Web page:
Posts Tagged ‘novels’
So I was thinking about my reading habits due to a few discussions on various websites, and I realized something: for the past six months or so, I’ve been reading a ton of indie published books and books published by very small publishers, and very few legacy published books. In fact, most of the legacy published books I’ve read in the past six months were purchased a long time ago and have been sitting in my to-read pile for awhile.
Since I got my Nook Color back in the spring, I’ve read ebooks by Amanda Hocking (indie), Zoe Winters (indie), Lindsay Buroker (indie), Greta van der Rol (small press), Kimberly Menozzi (small press and indie), Poppet (small press), Calista Taylor (indie), and Randolph Lalonde (indie). Print books I’ve read this year only include Stephen King’s Dark Tower Series (which I started reading last year) and Cherie Priest’s Boneshaker. Oh, and some books I either picked up at places like Big Lots (when they’re $2 apiece for a hardcover), or books that have been shared among myself, my mother, and my grandmother (like John Grisham’s A Painted House). (more…)
There seems to be a certain camp in the writing and publishing worlds that feels like selling a novel at $2.99 is somehow devaluing that novel, and novels in general. The idea seems to be that readers will refuse to pay more than $2.99 for novels eventually, and that will somehow topple the publishing industry.
But no one is asking whether readers should pay more than $2.99 for most books. We’ve just accepted that paperbacks are priced at $8.99-$16 and that hardcover books are priced at $20-$30. And so we feel like ebooks should be priced somewhere along that line, too. But does anyone know why a mass market paperback is priced at $9? Or a trade paperback at $16? Or why a hardcover book is $25?
In the 1960s, a paperback book might cost anywhere from 25¢ up to around $.75 or so depending on the length, publisher, genre, author, and specific year (you can find evidence of these prices by looking at old book covers from that era). Now, a lot of these books were shorter than what we’re used to these days, coming in at around 150-200 pages. They were “pocket books”, in their truest sense: they would fit in your pocket. (more…)
There’s less than 10 hours left in November (in the EST time zone anyway), and I’m having my best sales month yet for The Steam and Steel Chronicles. I would really LOVE to break 200 sales this month, but I’m still a ways away from that. Not so far that I don’t think it’s possible, though.
But I need your help! If you haven’t bought the books yet, now’s your chance. They’re only 99¢, available for a variety of ebook reader platforms (including Kindle and Nook), and are sure to entertain you (I hope).
Here are the links to buy them:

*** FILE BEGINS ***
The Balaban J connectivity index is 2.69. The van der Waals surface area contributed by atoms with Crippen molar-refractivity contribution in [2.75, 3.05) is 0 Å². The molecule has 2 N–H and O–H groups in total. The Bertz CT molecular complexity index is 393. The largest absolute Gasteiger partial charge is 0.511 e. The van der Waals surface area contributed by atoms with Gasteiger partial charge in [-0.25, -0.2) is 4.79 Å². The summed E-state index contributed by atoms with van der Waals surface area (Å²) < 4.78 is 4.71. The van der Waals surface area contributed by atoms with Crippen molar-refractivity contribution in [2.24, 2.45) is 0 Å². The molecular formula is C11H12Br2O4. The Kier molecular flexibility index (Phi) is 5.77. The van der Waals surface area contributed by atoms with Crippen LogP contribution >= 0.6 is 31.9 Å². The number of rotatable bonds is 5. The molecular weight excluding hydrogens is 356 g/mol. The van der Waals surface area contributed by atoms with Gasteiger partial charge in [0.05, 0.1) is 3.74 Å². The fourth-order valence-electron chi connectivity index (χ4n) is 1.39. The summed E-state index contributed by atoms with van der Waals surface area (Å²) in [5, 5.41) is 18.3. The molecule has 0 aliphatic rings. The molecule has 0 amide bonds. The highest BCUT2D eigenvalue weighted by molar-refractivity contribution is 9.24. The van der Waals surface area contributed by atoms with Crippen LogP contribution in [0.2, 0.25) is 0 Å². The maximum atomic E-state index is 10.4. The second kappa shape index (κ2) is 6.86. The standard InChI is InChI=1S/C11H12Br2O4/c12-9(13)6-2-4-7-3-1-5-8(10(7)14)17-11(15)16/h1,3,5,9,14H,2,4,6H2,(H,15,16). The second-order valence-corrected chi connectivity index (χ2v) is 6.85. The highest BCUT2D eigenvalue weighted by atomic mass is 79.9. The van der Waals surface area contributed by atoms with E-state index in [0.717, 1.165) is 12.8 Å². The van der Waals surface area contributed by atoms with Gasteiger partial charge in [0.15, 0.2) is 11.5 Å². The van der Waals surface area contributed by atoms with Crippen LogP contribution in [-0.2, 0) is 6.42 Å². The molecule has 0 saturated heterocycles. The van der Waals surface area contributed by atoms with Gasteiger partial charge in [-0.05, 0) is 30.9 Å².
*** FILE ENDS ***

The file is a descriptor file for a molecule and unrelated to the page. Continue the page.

Aboard the Unstoppable Aerostat Fenris:
Barnes & Noble | Kindle/Amazon US | Kindle/Amazon UK | Smashwords | Goodreads
The Great Healion Race:
Barnes & Noble | Kindle/Amazon US | Kindle/Amazon UK | Smashwords | Goodreads
If you’ve already purchased them, then please pass along the links to someone you think might enjoy them. Post a link on your Facebook page or on Twitter. Send out an email. Or even buy them as Christmas gifts for family members.
What am I offering in return, you might ask? My unending gratitude. And it will give me more motivation to get the third and fourth books finished (the first draft of the third book is already done, and I’m about 75% of the way through the fourth book). Nothing extraordinary. (Though I am planning some pretty awesome stuff for the release of books three and four…)
See? I’m not at all above begging for sales! I just think it would be really awesome to end this month on an even higher note than it’s already at, since winning NaNoWriMo and having great sales anyway.
Here in the U.S., today is Thanksgiving. I’m taking a rare day off of work (I even went so far as to close my email program) and hosting Thanksgiving dinner for my husband’s family and my father. We haven’t hosted a family dinner at our house in a number of years, so it’s a nice change. And a lot less stressful than the first year we hosted Thanksgiving for twelve or thirteen people less than two weeks after we bought our house. That was quite the holiday!
So today I’m spending time cooking and writing whenever I can. My NaNoWriMo word count stands just shy of 39,000 words at the moment, and I’m hoping to push it up over 42,000 today. That will put me slightly ahead. I’m working on book four at the moment. Book three came in at around 32,000 words, though that will probably decrease during editing.
There are a lot of loose ends from the first two books that I’m tying up in the third and fourth books. I left a lot of things open-ended because I knew this was going to be a series, and I’ve had some negative feedback due to some of those things. But I promise that all of it will be tied up one way or another, and pretty much all of it will be explained in one way or another.
Book four is going to be the most adventurous book of the series, and will bring us back to some of the same places we went in book one. Characters that first appeared in books two and three will become vital parts of the resolution to the series (even if they only had cameos in earlier books).
Writing a series is a completely different animal than a stand-alone novel. Especially when they’re being written a year apart. There’s a lot to keep track of, and I think with the next series I’m planning, I’ll spend some time putting together a story bible to keep track of everything.
I guess I should spill the beans on the next series I’m planning. I was going to take some time to work on a gothic romance novel (a complete overhaul of part of a very early novel I wrote, the same one that Steam and Steel was inspired by) after I finished Steam and Steel, but now I’m thinking I’m going to write another steampunk series instead. The working title (and I’ll be coming up with something better before it’s done) is Clockwork Colony. It’s steampunk set in an entirely different world than The Steam and Steel Chronicles, and will take place in India around 1910. It’s going to require a lot more research than other books I’ve tackled, but I’m really excited about it.
This series won’t be a continuous series like Steam and Steel, but instead will be a number of books loosely set in the same world. This means I can write in that world when I want to, and when I have a story to tell, but I’ll have the flexibility to write other things in between, without worrying about alienating fans of the series. I’ll likely start working on this one in December. We’ll see.